Gone to the Dogs: Why are There So Few Greyhound Racing Tracks Left?


Gone to the Dogs: Why are There So Few Greyhound Racing Tracks Left?

Considering that greyhound racing was once of the most-watched sports in the UK, it’s a sorry state of affairs that the game now finds itself in.

Just 19 greyhound venues remain in the UK, from around 200 at the sport’s peak, and so the art of placing a bet at trackside is now – almost – a thing of the past.

For many, a trip to the dogs was a rite of passage. They would head to their local track, place a wager or two and then cheer their ‘trap’ home in what would be an entertaining evening for all the family.

These days, greyhound betting has largely moved online, with ante-post odds for the Greyhound Derby available throughout the year. With live streaming also available via bookmakers’ apps, the sport lives on.

But we are far from its heyday of the 1940s-1970s – when there were dozens of tracks up and down the land, and an estimated 70 million people would attend each year.

So what has caused the sport to suffer such a sad decline?

Money Talks

A rough estimation is that, once upon a time, there were more than 200 greyhound racing venues in the United Kingdom.

The issue that many of those were in inner city or urbanised areas, and their location made them an attractive proposition for property developers looking for prime real estate.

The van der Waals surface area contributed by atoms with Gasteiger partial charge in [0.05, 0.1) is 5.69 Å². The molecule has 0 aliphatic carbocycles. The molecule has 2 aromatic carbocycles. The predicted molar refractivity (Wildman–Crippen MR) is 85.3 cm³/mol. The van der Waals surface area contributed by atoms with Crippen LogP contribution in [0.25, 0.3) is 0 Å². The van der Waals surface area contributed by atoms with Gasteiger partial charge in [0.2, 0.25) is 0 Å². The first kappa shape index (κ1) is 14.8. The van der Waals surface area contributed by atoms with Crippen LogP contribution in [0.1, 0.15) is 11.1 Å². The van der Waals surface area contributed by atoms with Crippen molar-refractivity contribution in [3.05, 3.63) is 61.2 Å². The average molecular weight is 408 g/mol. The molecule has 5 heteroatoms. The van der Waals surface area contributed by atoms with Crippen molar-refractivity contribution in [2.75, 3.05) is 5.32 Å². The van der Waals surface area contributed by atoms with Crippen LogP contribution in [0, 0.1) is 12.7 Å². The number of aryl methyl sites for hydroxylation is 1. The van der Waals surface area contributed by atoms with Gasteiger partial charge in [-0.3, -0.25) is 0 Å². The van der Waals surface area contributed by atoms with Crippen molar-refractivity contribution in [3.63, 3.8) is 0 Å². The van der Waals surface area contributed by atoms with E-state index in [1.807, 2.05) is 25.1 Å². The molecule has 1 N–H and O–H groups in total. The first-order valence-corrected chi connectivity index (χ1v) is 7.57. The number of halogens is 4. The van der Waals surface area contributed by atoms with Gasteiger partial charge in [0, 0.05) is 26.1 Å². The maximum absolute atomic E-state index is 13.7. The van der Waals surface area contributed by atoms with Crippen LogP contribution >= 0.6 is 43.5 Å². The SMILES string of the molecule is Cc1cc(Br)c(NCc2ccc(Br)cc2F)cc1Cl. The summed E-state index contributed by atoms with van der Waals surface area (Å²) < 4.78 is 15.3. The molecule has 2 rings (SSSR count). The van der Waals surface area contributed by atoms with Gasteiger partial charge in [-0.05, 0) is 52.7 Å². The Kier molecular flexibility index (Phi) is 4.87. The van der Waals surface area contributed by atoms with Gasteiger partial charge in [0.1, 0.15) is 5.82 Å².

With tastes and preferences changing, fewer people were attending greyhound racing meetings, and so track owners – noting their dwindling financial returns – began to consider the offers that came their way from construction firms seeking to build new homes on their land.

A large percentage of dog tracks were in London, and with a rise in population numbers – in addition to the demand for housing close to the capital – meant that some of these offers were simply too good to turn down.

London wasn’t the only major UK city that saw a trend for new property developments on previously occupied land. Belle Vue Stadium in Manchester was another sold to a construction firm – that brought the curtain down on 93 years of racing at the iconic venue.

Other stadiums that were integral to the rise of greyhound racing would also go the same way, with Walthamstow, Wimbledon and Haringay also torn down to make way for housing and commercial development.

But it was the loss of the White City Stadium in London that hit the sport the hardest. A host of World Cup football and the Olympic Games, White City also welcomed the Greyhound Derby for more than six decades – some 90,000 people would cram into the site to get a glimpse of the action.

When that fell, many observed that greyhound racing would follow suit…

To the Future

Maybe the diagnosis for UK greyhound racing isn’t that gloomy after all.

There are still two dog tracks in London at Romford and Crayford, plus two more in its vicinity in Harlow and Brighton.

The Greyhound Derby has a new home at the Midlands venue Towcester, and even if the days of tens of thousands packing out stadiums are gone, there is still a healthy number of people who watch and bet on the action via live streaming.

Embracing our digital reality may be crucial to the survival of greyhound racing, a sport that can still be a favourite of punters seeking an evening out alike.


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